House prices in Canada and many other developed nations are disarmingly high and a threat to the global economy, the IMF said Thursday.
In a speech accompanying the agency's latest version of its global housing price index, the International Monetary Fund says individual efforts to keep a lid on excessive borrowing for housing haven't had enough of an impact and the numbers show prices keep climbing from already concerning levels.
"Housing booms have different characteristics across countries and time periods," the IMF deputy director Min Zhu told a banking conference this week. "What is common is that when the bust comes, it very often damages financial stability and the real economy."
The latest set of IMF data includes some eye-popping numbers. While not all countries are currently experiencing a housing boom (prices are higher this year in 33 of the 51 countries the agency monitors), the huge gains seen in the ones that are booming are a danger to the whole system, the IMF says.
Canada is right near the top of the list of countries the IMF says has a dangerously overvalued housing market.
Prices in Canada are 33 per cent above their historical average when compared to incomes and 87 per cent above their historical average compared with rents.
House prices, Zhu said, are "well above the historical averages for a majority of countries. This is true, for instance, for Australia, Belgium, Canada, Norway and Sweden."
The latest data from the Canadian Real Estate Association shows that the average Canadian home is now worth $409,708, up 7.6 per cent in the past year.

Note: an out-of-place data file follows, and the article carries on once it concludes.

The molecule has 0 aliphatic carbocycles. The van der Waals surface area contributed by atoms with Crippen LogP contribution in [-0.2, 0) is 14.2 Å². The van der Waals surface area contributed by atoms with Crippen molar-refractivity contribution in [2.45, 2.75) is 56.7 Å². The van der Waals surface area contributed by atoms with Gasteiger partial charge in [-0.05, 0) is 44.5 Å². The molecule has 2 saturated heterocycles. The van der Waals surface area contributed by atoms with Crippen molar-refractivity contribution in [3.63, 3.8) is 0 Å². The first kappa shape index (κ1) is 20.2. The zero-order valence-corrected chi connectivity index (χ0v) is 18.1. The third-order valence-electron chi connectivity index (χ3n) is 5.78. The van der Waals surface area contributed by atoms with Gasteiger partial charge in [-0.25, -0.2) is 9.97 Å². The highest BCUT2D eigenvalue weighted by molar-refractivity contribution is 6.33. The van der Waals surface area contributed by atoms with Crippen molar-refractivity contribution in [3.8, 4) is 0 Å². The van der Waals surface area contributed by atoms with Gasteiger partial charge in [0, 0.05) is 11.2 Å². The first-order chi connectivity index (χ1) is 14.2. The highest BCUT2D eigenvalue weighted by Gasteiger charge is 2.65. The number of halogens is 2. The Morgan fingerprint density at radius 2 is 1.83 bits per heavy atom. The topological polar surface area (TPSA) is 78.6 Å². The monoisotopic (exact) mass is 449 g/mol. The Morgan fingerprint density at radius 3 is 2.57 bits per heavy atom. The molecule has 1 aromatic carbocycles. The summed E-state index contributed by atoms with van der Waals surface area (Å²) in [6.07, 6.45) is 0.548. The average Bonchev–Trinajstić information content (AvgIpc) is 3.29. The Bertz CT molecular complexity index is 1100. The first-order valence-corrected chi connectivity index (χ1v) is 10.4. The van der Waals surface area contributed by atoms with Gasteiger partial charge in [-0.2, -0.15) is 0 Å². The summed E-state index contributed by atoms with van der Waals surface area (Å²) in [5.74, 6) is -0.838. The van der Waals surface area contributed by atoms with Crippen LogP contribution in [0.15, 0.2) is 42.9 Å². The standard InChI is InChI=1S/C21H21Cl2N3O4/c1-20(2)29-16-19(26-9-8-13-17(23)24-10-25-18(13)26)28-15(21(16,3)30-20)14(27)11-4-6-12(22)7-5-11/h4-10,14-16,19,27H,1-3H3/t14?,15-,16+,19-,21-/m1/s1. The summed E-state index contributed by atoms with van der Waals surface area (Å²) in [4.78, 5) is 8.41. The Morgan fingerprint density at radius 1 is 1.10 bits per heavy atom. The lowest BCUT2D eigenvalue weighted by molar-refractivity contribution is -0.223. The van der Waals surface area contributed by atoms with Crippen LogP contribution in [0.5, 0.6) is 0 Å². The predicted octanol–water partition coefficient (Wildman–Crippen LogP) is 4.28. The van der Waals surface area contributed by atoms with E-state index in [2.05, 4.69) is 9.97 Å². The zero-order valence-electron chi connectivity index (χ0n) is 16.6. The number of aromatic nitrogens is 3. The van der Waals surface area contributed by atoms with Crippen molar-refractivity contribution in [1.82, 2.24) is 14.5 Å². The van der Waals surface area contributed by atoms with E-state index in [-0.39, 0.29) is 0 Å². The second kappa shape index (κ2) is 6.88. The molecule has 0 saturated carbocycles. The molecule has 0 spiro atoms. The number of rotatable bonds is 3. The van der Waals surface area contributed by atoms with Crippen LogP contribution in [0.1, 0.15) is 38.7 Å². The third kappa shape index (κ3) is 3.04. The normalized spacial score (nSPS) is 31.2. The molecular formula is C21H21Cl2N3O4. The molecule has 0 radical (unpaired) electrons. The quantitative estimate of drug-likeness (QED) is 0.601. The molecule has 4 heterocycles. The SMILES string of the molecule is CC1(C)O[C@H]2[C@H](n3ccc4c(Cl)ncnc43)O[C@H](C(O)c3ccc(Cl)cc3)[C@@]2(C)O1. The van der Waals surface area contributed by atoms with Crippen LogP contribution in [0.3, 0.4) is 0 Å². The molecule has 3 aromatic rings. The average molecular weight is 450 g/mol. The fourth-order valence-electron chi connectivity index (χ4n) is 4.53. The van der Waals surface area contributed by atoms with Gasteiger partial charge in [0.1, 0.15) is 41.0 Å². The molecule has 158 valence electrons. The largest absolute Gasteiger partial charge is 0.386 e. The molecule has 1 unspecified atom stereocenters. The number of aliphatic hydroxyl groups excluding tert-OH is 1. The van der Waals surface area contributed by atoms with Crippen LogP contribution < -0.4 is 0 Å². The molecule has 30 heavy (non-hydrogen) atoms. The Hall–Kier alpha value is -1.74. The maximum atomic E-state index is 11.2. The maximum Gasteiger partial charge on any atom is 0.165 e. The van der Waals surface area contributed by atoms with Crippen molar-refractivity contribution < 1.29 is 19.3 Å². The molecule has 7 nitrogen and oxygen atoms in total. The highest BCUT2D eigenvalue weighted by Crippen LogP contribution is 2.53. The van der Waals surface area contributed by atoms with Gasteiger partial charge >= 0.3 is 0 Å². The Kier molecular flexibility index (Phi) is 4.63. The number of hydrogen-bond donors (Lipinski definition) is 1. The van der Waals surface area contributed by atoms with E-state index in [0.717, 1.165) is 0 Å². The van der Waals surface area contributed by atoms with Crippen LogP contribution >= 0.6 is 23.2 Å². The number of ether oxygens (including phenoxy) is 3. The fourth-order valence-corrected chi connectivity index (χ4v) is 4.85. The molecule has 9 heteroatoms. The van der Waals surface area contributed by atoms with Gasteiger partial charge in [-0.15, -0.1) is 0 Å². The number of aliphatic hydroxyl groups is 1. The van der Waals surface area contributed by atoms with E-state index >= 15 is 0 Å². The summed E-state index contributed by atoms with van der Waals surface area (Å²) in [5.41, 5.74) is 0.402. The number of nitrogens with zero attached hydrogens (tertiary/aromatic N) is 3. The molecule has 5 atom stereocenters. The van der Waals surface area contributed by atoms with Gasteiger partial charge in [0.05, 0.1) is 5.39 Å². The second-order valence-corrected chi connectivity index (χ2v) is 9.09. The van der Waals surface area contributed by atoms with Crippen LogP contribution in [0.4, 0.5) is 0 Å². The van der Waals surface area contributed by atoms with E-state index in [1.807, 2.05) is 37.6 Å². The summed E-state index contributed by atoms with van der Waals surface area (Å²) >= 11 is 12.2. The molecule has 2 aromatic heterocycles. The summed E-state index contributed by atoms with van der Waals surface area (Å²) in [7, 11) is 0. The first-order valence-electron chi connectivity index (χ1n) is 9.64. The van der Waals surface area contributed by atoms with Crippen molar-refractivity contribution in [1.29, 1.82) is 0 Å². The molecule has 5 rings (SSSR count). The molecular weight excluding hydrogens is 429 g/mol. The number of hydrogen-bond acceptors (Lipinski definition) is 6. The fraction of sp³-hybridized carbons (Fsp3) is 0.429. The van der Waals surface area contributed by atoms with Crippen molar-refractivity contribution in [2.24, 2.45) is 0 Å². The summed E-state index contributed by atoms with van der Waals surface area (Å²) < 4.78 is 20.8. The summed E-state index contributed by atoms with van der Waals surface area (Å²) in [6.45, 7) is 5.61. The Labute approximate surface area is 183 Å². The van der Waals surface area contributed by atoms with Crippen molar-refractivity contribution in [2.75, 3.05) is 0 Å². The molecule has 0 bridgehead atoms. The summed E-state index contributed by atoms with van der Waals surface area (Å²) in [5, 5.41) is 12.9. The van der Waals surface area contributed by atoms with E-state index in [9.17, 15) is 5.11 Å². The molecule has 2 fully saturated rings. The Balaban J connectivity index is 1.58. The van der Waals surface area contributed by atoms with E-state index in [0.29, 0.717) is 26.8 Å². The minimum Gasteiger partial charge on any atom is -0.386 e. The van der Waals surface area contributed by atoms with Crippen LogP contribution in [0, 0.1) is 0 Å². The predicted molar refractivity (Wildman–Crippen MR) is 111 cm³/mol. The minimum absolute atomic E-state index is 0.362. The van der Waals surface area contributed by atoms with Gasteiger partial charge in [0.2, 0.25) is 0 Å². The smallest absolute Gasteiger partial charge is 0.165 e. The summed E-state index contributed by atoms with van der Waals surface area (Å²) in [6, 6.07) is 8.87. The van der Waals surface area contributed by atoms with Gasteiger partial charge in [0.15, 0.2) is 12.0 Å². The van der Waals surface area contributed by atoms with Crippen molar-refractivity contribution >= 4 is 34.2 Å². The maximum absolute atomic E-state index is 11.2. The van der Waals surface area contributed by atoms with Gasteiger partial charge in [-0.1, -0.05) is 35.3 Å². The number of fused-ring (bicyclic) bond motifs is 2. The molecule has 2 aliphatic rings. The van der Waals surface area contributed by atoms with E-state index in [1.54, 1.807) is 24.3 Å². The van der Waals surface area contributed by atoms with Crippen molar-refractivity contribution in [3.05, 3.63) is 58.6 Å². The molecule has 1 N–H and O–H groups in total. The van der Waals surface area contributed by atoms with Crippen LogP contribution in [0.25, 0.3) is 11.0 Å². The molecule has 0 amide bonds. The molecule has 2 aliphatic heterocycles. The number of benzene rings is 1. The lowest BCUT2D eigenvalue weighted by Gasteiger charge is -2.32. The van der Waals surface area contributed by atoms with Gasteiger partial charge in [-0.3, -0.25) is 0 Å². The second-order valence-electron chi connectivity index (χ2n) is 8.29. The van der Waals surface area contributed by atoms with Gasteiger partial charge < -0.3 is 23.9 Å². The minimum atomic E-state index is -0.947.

That's a slowdown from some double-digit gains we've seen in recent years, but still well ahead of historical norms because of record low interest rates compelling some buyers to maybe borrow more than they should.
"The era of 'benign neglect' of house price booms is over."- Min Zhu, IMF deputy director
Unsustainable borrowing is a requirement for bubbles, all of which have to burst or deflate eventually, experts say.
"The bursting of the real estate bubble in the United States was followed by the deepest global downturn since the Great Depression" Zhu said. "It reminded people of the collateral damage that can be triggered by housing collapses."
Housing crashes tend to be linked to broader economic recessions, and in fact housing-induced recessions tend to be "much deeper and generate more unemployment than normal recessions," the IMF warns.
Zhu said policymakers need to get tougher in implementing and using policy tools like borrowing limits, higher capital requirements for banks making risky loans, and even limiting the amount of foreign investment in housing markets.
"The era of ‘benign neglect’ of house price booms is over," he said.
To be fair, Canadian policymakers have moved repeatedly in recent years to do some of those things, by raising the minimum down payment level to five per cent, and cutting the maximum amortization period from 40 to 25 years. But unlike other countries, Canada doesn't even track the level of foreign buying that's happening on a national level.
The agency did give Canada credit for one policy in place here, that being the distinction between owner-occupied homes versus investment properties when tabulating loan-to-value ratios. (There's a little more leeway in how leveraged you can be when you're buying a home to live in yourself, but requirements for second properties are a lot more stringent.)
"Country-specific factors for housing cycles suggest that the policy response cannot be ‘one size fits all,'" Zhu said.